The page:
I wince every time I see someone's pride and joy, a newly finished castle in their perfect painted grey - Normally that blue-ish grey that looks so effective. I should know I used to do the same thing when I built castles!
"But castles are grey aren't they ?" I hear you ask.
Well they may be, but for the sake of me I can't find one that is, though I'm sure you, the reader will no doubt have stronger google-fu than me and find one to prove some point or other.
This is a picture of Raglan Castle which I retrieved from google after searching for "Grey Castles" in images
OK, it's a bit lighter than some wargames castles I've seen, but matches well with the Airfix castle above.
What's wrong with that then ? Some granites are grey, yes, but granite takes an inordinate amount of time and effort to cut into blocks and other stone is far more suitable for ease (e.g. sandstone)
To illustrate my point further, here's a second picture of Raglan Castle, but this time when it was not overcast and grey, but is rather bright and sunny (must have had a high speed camera to catch such a shot in Wales).
It illustrates perfectly imo the colour of the castle as it currently is. When it was new it would have none of the speckled brown effect due to ageing but would have had a pristine look about it.
So before you start sending links of a "grey" castle, please do a little more digging.
|My Son's left eye with ruler.|
I've always had a thing about those that paint eyes onto figures, because generally speaking they shouldn't be able to (I can't, so I don't even try).
The human eye is not quite a sphere, but has a 'width' of appromately 24mm with a variance of about 2mm in adults (childrens' eyes are much smaller).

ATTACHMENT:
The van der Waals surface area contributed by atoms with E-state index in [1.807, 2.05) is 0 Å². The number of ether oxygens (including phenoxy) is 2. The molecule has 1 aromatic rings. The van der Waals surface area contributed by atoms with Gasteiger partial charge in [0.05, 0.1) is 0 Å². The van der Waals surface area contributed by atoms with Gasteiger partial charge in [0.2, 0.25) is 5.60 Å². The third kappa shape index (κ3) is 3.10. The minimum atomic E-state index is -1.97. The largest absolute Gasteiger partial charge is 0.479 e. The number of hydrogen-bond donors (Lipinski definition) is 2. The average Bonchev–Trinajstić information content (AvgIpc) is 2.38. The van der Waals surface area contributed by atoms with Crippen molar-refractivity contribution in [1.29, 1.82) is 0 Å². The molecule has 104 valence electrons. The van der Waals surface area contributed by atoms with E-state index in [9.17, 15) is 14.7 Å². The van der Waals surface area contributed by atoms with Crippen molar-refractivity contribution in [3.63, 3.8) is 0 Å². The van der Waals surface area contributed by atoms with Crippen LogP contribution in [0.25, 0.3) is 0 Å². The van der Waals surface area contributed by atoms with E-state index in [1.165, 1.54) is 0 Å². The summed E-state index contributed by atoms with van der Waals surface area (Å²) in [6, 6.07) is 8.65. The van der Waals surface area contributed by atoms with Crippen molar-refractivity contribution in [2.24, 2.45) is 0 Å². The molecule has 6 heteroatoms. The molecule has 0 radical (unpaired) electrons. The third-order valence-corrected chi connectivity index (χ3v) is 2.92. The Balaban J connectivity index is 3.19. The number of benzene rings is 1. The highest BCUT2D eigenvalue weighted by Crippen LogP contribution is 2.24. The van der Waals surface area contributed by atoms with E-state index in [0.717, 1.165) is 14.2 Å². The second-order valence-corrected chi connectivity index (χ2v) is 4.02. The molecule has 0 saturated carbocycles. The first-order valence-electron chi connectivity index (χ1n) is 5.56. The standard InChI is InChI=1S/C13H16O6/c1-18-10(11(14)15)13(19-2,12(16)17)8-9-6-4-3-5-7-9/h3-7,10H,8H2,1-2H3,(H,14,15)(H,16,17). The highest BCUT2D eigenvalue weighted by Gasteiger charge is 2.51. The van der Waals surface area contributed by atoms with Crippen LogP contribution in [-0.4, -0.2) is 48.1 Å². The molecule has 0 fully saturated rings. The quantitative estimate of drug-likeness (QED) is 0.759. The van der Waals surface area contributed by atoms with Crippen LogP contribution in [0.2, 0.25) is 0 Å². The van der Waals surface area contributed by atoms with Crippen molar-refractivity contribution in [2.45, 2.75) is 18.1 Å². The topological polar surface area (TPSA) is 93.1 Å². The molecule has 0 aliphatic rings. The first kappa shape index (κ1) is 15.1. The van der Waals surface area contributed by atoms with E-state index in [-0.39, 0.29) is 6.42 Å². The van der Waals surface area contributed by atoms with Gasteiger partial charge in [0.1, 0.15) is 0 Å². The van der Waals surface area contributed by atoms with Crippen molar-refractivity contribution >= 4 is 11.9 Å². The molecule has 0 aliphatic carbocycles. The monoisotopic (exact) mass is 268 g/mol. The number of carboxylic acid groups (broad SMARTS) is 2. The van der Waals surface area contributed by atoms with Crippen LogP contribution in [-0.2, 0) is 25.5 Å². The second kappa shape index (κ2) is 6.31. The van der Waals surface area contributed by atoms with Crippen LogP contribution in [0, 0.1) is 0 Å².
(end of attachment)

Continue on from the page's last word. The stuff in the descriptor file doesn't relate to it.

So What ?
Well follow the numbers with me for a second, 24mm is approximately an inch (25.4mm) a man six foot tall has a height of 72". Therefore if our figures were 72mm tall you would have to paint the eyes on them 1mm wide (and about half a mm in height .
|Same eye, opened as wide as he could.|
The picture on the left shows the same eye, opened as wide as my Son could but is still only about 12mm of eye showing (half an inch)
which in the example above would be half a millimetre .
I certainly can't paint half a millimetre, but I'm sure there are some of you out there that can.
However can you paint eyes on a figure that is 36mm tall (bottom of foot to top of head) 's using the above numbers, if you can then you would be paintomg the eyes half a mm wide and a quarter of a mm tall !
Oh, and obviously the smaller the figures, the more difficult it will be to get anywhere near a correct effect. One problem of course is that extra ball of putty the figure manufacturers slap into the socket, making the figure look like Marty Feldman (look it up you youngsters), which is mostly unnecessary for anything less than a 54mm figure. That ball represent the eye complete with all it's surrounding, top and bottom eye-lids and the bit of the face below the eyebrows too, but those that paint eyes will include it all.
Before I get hate mail from those that paint perfectly good eyes on figures (that are not squinting or cock-eyed in the least). I think that the problem is not with the painters, but rather with the size and proportions of the figures.
All constructive criticism accepted of course and I still do love seeing all your lovely figures with their eyes, (even if my own eyes are disproportionally small compared to a figure's).
That's all for this week, please don't take offence at any of the above, it's written with humour in mind and just for food for thought and I hope it's been an eye=opener.